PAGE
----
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Movie Review: Sour Grapes

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“Comedy is an imitation of inferior people.
The laughable is an error or disgrace.”
Aristotle, The Poetics

We all know Larry David right? Infamous co-creator of Seinfeld, mastermind behind Curb Your Enthusiasm, all-round comedic genius. Seinfeld has those great, witty observations care of Jerry, but we’ll all be honest and say that what really typified the humour of the show were those little annotations accorded to various characters, whether it be a ‘close-talker,’ or a ‘bubble-boy,’ undoubtedly kindled by Larry. The snide misanthropic sanctimony dished out regularly, and brought back so irreverently (albeit somewhat shabbily) in the finale when our patriarch returned to his child.

Following his exit from the television world, Larry, tired with the confines of network TV, tried his hand at making a movie. The offspring of that particular endeavour was Sour Grapes.

Critically panned when it emerged in 1998, it is still spat upon from high arches of snobbish perception, kicked and trodden by the bourgeoisie of comic farce. And unjustifiably so.

Larry drops us cascading into the tale of two cousins, Evan and Richie. They go off for a weekend to the Diet Vegas delights of Atlanta, with their respective lady friends in tow. In the spirit of conventionality, they fail to alight their gambling objectives, and end up in the dark shadows of the losing vertical. Slightly dejected, they retire to the slots to exhaust away those last few scampering coins. It is here that Richie ends up winning four hundred-odd grand of the finest American currency. And all is happy. But no, this is Larry David, mighty alchemist of the misunderstanding and awkward situation. Ya see, those three quarters that prompted all the successes, two of them were gifted from Evan. And so a yarn of bickering and one-upmanship unfolds for our laughing joints to get all out of synch over.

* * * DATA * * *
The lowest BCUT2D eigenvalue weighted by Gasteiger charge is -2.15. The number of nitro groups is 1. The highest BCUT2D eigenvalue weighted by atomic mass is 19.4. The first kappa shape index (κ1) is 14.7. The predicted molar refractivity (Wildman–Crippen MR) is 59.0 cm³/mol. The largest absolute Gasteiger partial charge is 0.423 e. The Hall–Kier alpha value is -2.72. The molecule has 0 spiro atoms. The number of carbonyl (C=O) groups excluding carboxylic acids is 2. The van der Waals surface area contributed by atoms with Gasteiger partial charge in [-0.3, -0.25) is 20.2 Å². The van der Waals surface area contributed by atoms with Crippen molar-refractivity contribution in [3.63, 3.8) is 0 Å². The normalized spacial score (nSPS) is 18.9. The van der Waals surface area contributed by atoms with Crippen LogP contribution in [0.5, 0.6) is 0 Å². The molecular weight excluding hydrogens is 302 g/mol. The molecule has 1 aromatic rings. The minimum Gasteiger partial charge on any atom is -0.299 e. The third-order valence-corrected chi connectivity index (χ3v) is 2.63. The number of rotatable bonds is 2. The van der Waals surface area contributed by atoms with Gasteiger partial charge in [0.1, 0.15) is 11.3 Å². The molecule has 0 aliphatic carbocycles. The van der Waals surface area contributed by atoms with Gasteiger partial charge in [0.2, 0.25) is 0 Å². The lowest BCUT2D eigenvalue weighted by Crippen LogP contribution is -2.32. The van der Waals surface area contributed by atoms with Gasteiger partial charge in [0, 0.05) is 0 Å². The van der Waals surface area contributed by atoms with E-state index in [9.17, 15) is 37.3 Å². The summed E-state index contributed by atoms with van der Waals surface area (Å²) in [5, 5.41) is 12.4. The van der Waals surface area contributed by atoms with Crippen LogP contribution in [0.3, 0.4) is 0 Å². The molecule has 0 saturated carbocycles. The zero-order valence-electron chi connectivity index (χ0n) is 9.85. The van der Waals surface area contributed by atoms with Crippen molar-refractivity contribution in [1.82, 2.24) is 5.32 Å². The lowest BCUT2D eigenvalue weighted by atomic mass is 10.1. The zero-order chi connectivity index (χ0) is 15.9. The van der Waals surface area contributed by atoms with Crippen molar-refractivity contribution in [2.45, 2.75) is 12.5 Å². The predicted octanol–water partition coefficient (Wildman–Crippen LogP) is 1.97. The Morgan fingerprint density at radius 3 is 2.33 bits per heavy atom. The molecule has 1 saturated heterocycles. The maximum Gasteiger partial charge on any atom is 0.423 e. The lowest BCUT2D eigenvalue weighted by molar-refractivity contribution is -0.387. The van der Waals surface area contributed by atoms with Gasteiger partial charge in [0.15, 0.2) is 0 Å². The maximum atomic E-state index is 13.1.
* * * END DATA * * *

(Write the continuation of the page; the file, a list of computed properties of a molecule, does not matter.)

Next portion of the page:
I return to that aforementioned criticism. It is unfounded in the extreme. Sure I felt a notch of unease with the number of familiar themes presented within the first ten minutes, i.e., a mysterious growth which should or should not be checked out (seen in both Seinfeld and Curb). But after a while the repeated whack of everyday minutiae begins to embrace your very being into the wonderful world of Larry David. It’s a fantastic piece of cinematic comedy, do not listen to those heathens that’ll inform you otherwise while probably at the same time stealing the cotton out your mixed-fabrics.